I’m revising this issue because I’ve been having fun with the new version of Rsudp on Windows, but I find the presence of those negative spikes quite irritating. So I thought I’d explain what’s happening.
Here’s a piece of record with its raw spectrogram and below that a smoothed version - this has been done in Matlab, not Python, so it looks a bit different to Rsudp plots.
If you take a cross section down the spectrogram as shown by the green line, you get the following spectrum:
The difference between unsmoothed and smoothed is that smoothing has removed the negative spikes which are of no interest to anybody, while retaining the overall shape of the spectrum.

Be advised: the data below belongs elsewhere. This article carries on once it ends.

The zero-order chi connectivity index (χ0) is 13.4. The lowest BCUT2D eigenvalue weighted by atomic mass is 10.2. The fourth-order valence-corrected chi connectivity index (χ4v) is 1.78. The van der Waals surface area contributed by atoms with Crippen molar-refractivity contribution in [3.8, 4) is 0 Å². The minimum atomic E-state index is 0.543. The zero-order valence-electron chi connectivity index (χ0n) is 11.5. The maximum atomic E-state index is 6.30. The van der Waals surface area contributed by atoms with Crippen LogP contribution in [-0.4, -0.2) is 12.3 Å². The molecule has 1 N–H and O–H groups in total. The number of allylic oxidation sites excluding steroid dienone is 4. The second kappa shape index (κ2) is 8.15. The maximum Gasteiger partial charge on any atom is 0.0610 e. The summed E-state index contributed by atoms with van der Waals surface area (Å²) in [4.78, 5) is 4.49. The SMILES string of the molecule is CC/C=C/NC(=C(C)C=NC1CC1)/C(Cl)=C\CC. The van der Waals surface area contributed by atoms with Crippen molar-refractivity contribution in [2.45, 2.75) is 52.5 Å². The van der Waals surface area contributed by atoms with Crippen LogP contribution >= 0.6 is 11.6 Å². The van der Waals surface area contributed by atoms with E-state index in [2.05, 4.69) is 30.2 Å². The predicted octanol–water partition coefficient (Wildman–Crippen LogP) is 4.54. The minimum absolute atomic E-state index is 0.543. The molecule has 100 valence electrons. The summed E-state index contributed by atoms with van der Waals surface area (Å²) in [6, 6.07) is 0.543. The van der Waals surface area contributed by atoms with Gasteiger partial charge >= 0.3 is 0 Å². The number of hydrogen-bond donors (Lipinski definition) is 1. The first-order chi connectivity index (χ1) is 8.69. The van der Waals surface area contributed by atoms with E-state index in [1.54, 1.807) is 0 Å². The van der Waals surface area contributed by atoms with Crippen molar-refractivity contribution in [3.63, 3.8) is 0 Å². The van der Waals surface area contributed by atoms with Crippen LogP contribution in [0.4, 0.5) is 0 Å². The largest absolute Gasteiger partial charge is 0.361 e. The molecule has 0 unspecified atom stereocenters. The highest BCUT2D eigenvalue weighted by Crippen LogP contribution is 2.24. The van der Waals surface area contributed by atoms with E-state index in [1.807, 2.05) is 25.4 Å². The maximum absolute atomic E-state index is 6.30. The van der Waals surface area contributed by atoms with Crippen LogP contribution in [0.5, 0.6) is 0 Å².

specgram() routine used by Rsudp, there is no facility for smoothing, so this would need to be done on the spectrogram matrix that comes out of the routine. In Matlab, this is a one-line operation involving the convolution of the spectrogram matrix with a vector [0.333 0.333 0.333] (for 3-term smoothing). I imagine there is a similar process in Python? A Google search on “moving average” or “rolling mean” revealed quite a few options in NumPy and SciPy.
I note that there is a facility in specgram to output an image. Is that what Rsudp uses? If so, things are not quite so straightforward…